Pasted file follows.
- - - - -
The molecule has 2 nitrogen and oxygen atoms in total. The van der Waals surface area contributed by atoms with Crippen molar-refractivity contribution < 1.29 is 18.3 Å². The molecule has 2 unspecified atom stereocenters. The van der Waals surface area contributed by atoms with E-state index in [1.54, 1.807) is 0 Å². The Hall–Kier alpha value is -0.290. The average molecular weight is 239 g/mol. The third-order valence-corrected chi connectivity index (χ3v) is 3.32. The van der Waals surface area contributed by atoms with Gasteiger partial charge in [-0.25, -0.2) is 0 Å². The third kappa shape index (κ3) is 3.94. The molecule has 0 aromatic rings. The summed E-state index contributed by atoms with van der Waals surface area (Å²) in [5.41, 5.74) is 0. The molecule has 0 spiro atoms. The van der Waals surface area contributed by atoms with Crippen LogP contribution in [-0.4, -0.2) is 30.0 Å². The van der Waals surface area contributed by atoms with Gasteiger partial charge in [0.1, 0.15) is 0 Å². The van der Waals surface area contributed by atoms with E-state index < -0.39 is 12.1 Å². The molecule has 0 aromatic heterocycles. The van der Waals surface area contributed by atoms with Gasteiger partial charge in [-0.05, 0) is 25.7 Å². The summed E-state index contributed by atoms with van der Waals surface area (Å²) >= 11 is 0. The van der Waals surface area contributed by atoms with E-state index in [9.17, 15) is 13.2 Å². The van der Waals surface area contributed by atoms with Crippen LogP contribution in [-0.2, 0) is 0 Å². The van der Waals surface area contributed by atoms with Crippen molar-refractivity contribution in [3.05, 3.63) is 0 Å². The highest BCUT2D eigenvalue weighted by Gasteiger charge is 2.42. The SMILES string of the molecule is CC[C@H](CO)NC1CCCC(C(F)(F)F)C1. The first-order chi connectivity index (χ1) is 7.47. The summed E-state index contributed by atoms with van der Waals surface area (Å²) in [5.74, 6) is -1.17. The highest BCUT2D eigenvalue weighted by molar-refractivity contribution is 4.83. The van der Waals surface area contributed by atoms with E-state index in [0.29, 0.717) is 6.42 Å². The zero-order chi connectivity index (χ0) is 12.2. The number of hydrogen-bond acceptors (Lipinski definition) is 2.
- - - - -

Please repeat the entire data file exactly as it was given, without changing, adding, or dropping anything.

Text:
The molecule has 2 nitrogen and oxygen atoms in total. The van der Waals surface area contributed by atoms with Crippen molar-refractivity contribution < 1.29 is 18.3 Å². The molecule has 2 unspecified atom stereocenters. The van der Waals surface area contributed by atoms with E-state index in [1.54, 1.807) is 0 Å². The Hall–Kier alpha value is -0.290. The average molecular weight is 239 g/mol. The third-order valence-corrected chi connectivity index (χ3v) is 3.32. The van der Waals surface area contributed by atoms with Gasteiger partial charge in [-0.25, -0.2) is 0 Å². The third kappa shape index (κ3) is 3.94. The molecule has 0 aromatic rings. The summed E-state index contributed by atoms with van der Waals surface area (Å²) in [5.41, 5.74) is 0. The molecule has 0 spiro atoms. The van der Waals surface area contributed by atoms with Crippen LogP contribution in [-0.4, -0.2) is 30.0 Å². The van der Waals surface area contributed by atoms with Gasteiger partial charge in [0.1, 0.15) is 0 Å². The van der Waals surface area contributed by atoms with E-state index < -0.39 is 12.1 Å². The molecule has 0 aromatic heterocycles. The van der Waals surface area contributed by atoms with Gasteiger partial charge in [-0.05, 0) is 25.7 Å². The summed E-state index contributed by atoms with van der Waals surface area (Å²) >= 11 is 0. The van der Waals surface area contributed by atoms with E-state index in [9.17, 15) is 13.2 Å². The van der Waals surface area contributed by atoms with Crippen LogP contribution in [-0.2, 0) is 0 Å². The van der Waals surface area contributed by atoms with Crippen molar-refractivity contribution in [3.05, 3.63) is 0 Å². The highest BCUT2D eigenvalue weighted by Gasteiger charge is 2.42. The SMILES string of the molecule is CC[C@H](CO)NC1CCCC(C(F)(F)F)C1. The first-order chi connectivity index (χ1) is 7.47. The summed E-state index contributed by atoms with van der Waals surface area (Å²) in [5.74, 6) is -1.17. The highest BCUT2D eigenvalue weighted by molar-refractivity contribution is 4.83. The van der Waals surface area contributed by atoms with E-state index in [0.29, 0.717) is 6.42 Å². The zero-order chi connectivity index (χ0) is 12.2. The number of hydrogen-bond acceptors (Lipinski definition) is 2.